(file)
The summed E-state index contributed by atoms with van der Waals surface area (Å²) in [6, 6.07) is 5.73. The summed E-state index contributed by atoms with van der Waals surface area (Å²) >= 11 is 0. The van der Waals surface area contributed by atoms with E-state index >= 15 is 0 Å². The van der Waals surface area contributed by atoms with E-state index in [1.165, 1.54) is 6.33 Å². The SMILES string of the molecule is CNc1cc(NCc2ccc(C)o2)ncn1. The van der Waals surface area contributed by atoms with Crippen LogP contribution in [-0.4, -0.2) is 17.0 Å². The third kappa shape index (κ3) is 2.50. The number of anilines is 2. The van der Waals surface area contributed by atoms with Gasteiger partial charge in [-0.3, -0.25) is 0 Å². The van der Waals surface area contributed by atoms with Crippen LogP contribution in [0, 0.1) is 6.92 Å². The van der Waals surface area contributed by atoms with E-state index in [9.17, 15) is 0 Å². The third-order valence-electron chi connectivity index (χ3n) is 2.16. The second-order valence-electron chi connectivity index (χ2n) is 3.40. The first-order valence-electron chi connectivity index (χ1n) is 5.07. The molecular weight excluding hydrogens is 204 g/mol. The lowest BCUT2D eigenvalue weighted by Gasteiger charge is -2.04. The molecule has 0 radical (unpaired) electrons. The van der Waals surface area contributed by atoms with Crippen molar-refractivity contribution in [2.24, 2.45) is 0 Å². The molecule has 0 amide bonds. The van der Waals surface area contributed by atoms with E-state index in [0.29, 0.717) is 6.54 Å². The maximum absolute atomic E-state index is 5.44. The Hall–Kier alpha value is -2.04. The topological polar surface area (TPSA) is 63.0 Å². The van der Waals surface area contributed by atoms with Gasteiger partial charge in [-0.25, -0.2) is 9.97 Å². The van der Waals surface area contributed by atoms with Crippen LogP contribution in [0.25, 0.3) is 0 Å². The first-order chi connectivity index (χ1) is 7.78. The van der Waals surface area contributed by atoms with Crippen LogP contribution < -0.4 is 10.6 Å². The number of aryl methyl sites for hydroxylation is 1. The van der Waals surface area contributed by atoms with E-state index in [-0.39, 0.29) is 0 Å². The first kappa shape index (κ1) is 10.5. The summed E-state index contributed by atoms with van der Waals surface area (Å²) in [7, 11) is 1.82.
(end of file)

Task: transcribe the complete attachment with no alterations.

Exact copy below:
The summed E-state index contributed by atoms with van der Waals surface area (Å²) in [6, 6.07) is 5.73. The summed E-state index contributed by atoms with van der Waals surface area (Å²) >= 11 is 0. The van der Waals surface area contributed by atoms with E-state index >= 15 is 0 Å². The van der Waals surface area contributed by atoms with E-state index in [1.165, 1.54) is 6.33 Å². The SMILES string of the molecule is CNc1cc(NCc2ccc(C)o2)ncn1. The van der Waals surface area contributed by atoms with Crippen LogP contribution in [-0.4, -0.2) is 17.0 Å². The third kappa shape index (κ3) is 2.50. The number of anilines is 2. The van der Waals surface area contributed by atoms with Gasteiger partial charge in [-0.3, -0.25) is 0 Å². The van der Waals surface area contributed by atoms with Crippen LogP contribution in [0, 0.1) is 6.92 Å². The van der Waals surface area contributed by atoms with E-state index in [9.17, 15) is 0 Å². The third-order valence-electron chi connectivity index (χ3n) is 2.16. The second-order valence-electron chi connectivity index (χ2n) is 3.40. The first-order valence-electron chi connectivity index (χ1n) is 5.07. The molecular weight excluding hydrogens is 204 g/mol. The lowest BCUT2D eigenvalue weighted by Gasteiger charge is -2.04. The molecule has 0 radical (unpaired) electrons. The van der Waals surface area contributed by atoms with Crippen molar-refractivity contribution in [2.24, 2.45) is 0 Å². The molecule has 0 amide bonds. The van der Waals surface area contributed by atoms with E-state index in [0.29, 0.717) is 6.54 Å². The maximum absolute atomic E-state index is 5.44. The Hall–Kier alpha value is -2.04. The topological polar surface area (TPSA) is 63.0 Å². The van der Waals surface area contributed by atoms with Gasteiger partial charge in [-0.25, -0.2) is 9.97 Å². The van der Waals surface area contributed by atoms with Crippen LogP contribution in [0.25, 0.3) is 0 Å². The first-order chi connectivity index (χ1) is 7.78. The van der Waals surface area contributed by atoms with Crippen LogP contribution < -0.4 is 10.6 Å². The number of aryl methyl sites for hydroxylation is 1. The van der Waals surface area contributed by atoms with E-state index in [-0.39, 0.29) is 0 Å². The first kappa shape index (κ1) is 10.5. The summed E-state index contributed by atoms with van der Waals surface area (Å²) in [7, 11) is 1.82.